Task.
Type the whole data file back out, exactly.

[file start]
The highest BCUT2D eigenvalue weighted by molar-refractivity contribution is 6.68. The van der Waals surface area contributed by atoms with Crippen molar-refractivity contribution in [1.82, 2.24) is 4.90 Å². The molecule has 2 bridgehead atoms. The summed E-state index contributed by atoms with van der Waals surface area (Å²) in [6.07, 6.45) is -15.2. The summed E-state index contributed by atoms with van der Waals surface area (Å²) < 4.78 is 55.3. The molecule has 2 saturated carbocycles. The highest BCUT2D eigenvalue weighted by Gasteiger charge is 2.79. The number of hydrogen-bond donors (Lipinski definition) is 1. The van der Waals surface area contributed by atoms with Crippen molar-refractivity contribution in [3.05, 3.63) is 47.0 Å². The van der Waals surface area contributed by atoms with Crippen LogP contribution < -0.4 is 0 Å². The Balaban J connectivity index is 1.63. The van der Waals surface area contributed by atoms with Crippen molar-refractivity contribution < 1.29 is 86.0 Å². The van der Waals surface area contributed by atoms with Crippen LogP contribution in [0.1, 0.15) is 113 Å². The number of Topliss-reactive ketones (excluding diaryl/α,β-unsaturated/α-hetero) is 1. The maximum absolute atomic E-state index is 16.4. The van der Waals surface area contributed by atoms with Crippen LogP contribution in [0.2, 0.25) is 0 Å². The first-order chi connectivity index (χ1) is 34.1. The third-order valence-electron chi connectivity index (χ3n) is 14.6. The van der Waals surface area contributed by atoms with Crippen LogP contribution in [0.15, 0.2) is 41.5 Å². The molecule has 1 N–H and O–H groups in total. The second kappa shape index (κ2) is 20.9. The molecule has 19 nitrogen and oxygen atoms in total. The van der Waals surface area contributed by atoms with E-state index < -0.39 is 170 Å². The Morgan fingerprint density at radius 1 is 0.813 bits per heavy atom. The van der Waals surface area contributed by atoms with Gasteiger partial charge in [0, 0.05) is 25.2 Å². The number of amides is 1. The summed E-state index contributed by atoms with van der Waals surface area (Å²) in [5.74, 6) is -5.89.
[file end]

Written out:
The highest BCUT2D eigenvalue weighted by molar-refractivity contribution is 6.68. The van der Waals surface area contributed by atoms with Crippen molar-refractivity contribution in [1.82, 2.24) is 4.90 Å². The molecule has 2 bridgehead atoms. The summed E-state index contributed by atoms with van der Waals surface area (Å²) in [6.07, 6.45) is -15.2. The summed E-state index contributed by atoms with van der Waals surface area (Å²) < 4.78 is 55.3. The molecule has 2 saturated carbocycles. The highest BCUT2D eigenvalue weighted by Gasteiger charge is 2.79. The number of hydrogen-bond donors (Lipinski definition) is 1. The van der Waals surface area contributed by atoms with Crippen molar-refractivity contribution in [3.05, 3.63) is 47.0 Å². The van der Waals surface area contributed by atoms with Crippen LogP contribution < -0.4 is 0 Å². The Balaban J connectivity index is 1.63. The van der Waals surface area contributed by atoms with Crippen molar-refractivity contribution < 1.29 is 86.0 Å². The van der Waals surface area contributed by atoms with Crippen LogP contribution in [0.1, 0.15) is 113 Å². The number of Topliss-reactive ketones (excluding diaryl/α,β-unsaturated/α-hetero) is 1. The maximum absolute atomic E-state index is 16.4. The van der Waals surface area contributed by atoms with Crippen LogP contribution in [0.2, 0.25) is 0 Å². The first-order chi connectivity index (χ1) is 34.1. The third-order valence-electron chi connectivity index (χ3n) is 14.6. The van der Waals surface area contributed by atoms with Crippen LogP contribution in [0.15, 0.2) is 41.5 Å². The molecule has 1 N–H and O–H groups in total. The second kappa shape index (κ2) is 20.9. The molecule has 19 nitrogen and oxygen atoms in total. The van der Waals surface area contributed by atoms with E-state index < -0.39 is 170 Å². The Morgan fingerprint density at radius 1 is 0.813 bits per heavy atom. The van der Waals surface area contributed by atoms with Gasteiger partial charge in [0, 0.05) is 25.2 Å². The number of amides is 1. The summed E-state index contributed by atoms with van der Waals surface area (Å²) in [5.74, 6) is -5.89.